The Absolute Best Time To Add Sauce To Ribs

No backyard BBQ is complete without the addition of smoked, fall-off-the-bones ribs. There are several variations for both pork and beef ribs, such as short ribs and baby back beef ribs from a cow, as well as spareribs and St. Louis-style ribs from a pig, per Southern Cravings.

Certain regions in the United States are known for preparing ribs in their own unique way — and they're quite proud of their techniques. For instance, if you head over to Texas, you'll likely taste spicy and smoky flavor notes on the ribs, which highlights seasonings like ancho powder and chili powder, via Hy-Vee. The site gives another example with Memphis-style ribs, which showcases subtle sweet notes from brown sugar, as well as tomatoes and vinegar in the sauce.

Speaking of sauce, you may be wondering when you should add BBQ sauce to ribs. Sure, you might be tempted to slather such liquid goodness on the meat during the initial stages of cooking, but according to Kitchn, that's just begging for burnt flavors. Ever wonder exactly why that is and when sauce should mix with ribs anyhow?

The reason lies in sweeteners

Per Kitchn, you'll likely find sugar, honey, or some other kind of sweetener in BBQ sauce, which loves to burn in the oven, on a grill, etc. And because the sauce contains the dominant tasting notes here, burnt sauce equates to burnt flavors on the ribs.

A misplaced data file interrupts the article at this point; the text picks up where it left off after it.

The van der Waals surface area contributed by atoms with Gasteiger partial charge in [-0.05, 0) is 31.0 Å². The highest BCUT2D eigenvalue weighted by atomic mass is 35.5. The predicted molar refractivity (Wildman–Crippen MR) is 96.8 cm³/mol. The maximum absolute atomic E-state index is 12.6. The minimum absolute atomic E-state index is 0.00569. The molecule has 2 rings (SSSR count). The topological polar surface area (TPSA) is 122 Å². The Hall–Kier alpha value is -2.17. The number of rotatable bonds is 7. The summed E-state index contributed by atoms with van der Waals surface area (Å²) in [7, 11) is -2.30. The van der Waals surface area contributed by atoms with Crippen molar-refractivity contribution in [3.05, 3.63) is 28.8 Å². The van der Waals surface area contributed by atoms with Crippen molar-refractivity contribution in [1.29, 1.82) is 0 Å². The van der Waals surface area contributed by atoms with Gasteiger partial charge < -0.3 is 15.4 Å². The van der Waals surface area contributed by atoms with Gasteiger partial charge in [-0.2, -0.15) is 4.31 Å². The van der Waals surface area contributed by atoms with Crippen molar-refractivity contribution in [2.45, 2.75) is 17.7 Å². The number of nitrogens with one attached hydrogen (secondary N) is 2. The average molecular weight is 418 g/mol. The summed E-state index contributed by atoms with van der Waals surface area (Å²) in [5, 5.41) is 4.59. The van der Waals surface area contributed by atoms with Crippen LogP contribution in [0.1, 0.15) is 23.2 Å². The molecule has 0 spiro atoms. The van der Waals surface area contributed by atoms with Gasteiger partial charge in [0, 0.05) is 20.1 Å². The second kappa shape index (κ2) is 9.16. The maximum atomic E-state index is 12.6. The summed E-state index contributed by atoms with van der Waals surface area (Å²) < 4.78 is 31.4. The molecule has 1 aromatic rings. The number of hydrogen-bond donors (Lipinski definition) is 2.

Not to worry though, as Kitchn suggests you can mop your ribs with tangy sauce about 10-15 minutes before they're done. Amazing Ribs adds to this by stating that you can even sauce your ribs up to 30 minutes before they're done if the temperature is at 225 Fahrenheit over indirect heat.

Grilla Grills explains that you could also add a little bit of water to your BBQ sauce to make it thinner. The site explains that since over-caramelized sugars cause a gummy texture. A diluted sauce will help to decrease the likelihood of these burnt flavors and textures. When the ribs are completely off the heat source, feel free to add extra sauce to your liking –- no diluting required.

So whether you're whipping up a batch of old-fashioned BBQ ribs or smoked country-style ribs, be sure to add your sauce about 10-15 minutes before the ribs are done (via Kitchn) or about 30 minutes beforehand if you're opting for the "low and slow" method Amazing Ribs suggested.